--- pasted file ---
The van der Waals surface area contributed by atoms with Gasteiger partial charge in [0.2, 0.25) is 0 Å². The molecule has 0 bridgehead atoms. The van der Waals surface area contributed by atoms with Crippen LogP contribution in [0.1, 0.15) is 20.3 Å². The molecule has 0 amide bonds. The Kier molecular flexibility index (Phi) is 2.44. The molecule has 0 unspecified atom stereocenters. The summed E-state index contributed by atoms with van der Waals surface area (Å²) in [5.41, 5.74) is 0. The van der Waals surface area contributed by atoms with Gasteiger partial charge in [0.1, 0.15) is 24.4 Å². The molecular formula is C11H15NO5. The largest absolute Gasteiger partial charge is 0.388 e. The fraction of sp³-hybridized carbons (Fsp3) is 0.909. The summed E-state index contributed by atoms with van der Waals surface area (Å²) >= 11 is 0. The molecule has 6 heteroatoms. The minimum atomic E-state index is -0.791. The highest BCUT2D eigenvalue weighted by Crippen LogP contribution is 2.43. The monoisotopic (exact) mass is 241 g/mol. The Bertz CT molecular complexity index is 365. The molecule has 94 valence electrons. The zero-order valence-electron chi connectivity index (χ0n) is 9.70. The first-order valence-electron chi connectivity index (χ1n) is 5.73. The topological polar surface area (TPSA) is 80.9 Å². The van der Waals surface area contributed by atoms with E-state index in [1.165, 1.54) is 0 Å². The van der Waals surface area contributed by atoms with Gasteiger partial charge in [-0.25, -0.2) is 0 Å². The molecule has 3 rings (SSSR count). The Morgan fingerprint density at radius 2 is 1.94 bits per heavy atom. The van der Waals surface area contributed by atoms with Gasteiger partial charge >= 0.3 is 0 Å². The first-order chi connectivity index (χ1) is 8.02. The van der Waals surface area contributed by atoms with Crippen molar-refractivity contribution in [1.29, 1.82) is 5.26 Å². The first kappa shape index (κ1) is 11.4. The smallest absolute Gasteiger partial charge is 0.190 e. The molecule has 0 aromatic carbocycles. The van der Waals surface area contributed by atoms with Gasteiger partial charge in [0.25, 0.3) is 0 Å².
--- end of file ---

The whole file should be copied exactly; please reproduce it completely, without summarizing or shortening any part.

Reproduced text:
The van der Waals surface area contributed by atoms with Gasteiger partial charge in [0.2, 0.25) is 0 Å². The molecule has 0 bridgehead atoms. The van der Waals surface area contributed by atoms with Crippen LogP contribution in [0.1, 0.15) is 20.3 Å². The molecule has 0 amide bonds. The Kier molecular flexibility index (Phi) is 2.44. The molecule has 0 unspecified atom stereocenters. The summed E-state index contributed by atoms with van der Waals surface area (Å²) in [5.41, 5.74) is 0. The van der Waals surface area contributed by atoms with Gasteiger partial charge in [0.1, 0.15) is 24.4 Å². The molecular formula is C11H15NO5. The largest absolute Gasteiger partial charge is 0.388 e. The fraction of sp³-hybridized carbons (Fsp3) is 0.909. The summed E-state index contributed by atoms with van der Waals surface area (Å²) >= 11 is 0. The molecule has 6 heteroatoms. The minimum atomic E-state index is -0.791. The highest BCUT2D eigenvalue weighted by Crippen LogP contribution is 2.43. The monoisotopic (exact) mass is 241 g/mol. The Bertz CT molecular complexity index is 365. The molecule has 94 valence electrons. The zero-order valence-electron chi connectivity index (χ0n) is 9.70. The first-order valence-electron chi connectivity index (χ1n) is 5.73. The topological polar surface area (TPSA) is 80.9 Å². The van der Waals surface area contributed by atoms with E-state index in [1.165, 1.54) is 0 Å². The van der Waals surface area contributed by atoms with Gasteiger partial charge in [-0.25, -0.2) is 0 Å². The molecule has 3 rings (SSSR count). The Morgan fingerprint density at radius 2 is 1.94 bits per heavy atom. The van der Waals surface area contributed by atoms with Gasteiger partial charge >= 0.3 is 0 Å². The first-order chi connectivity index (χ1) is 8.02. The van der Waals surface area contributed by atoms with Crippen molar-refractivity contribution in [1.29, 1.82) is 5.26 Å². The first kappa shape index (κ1) is 11.4. The smallest absolute Gasteiger partial charge is 0.190 e. The molecule has 0 aromatic carbocycles. The van der Waals surface area contributed by atoms with Gasteiger partial charge in [0.25, 0.3) is 0 Å².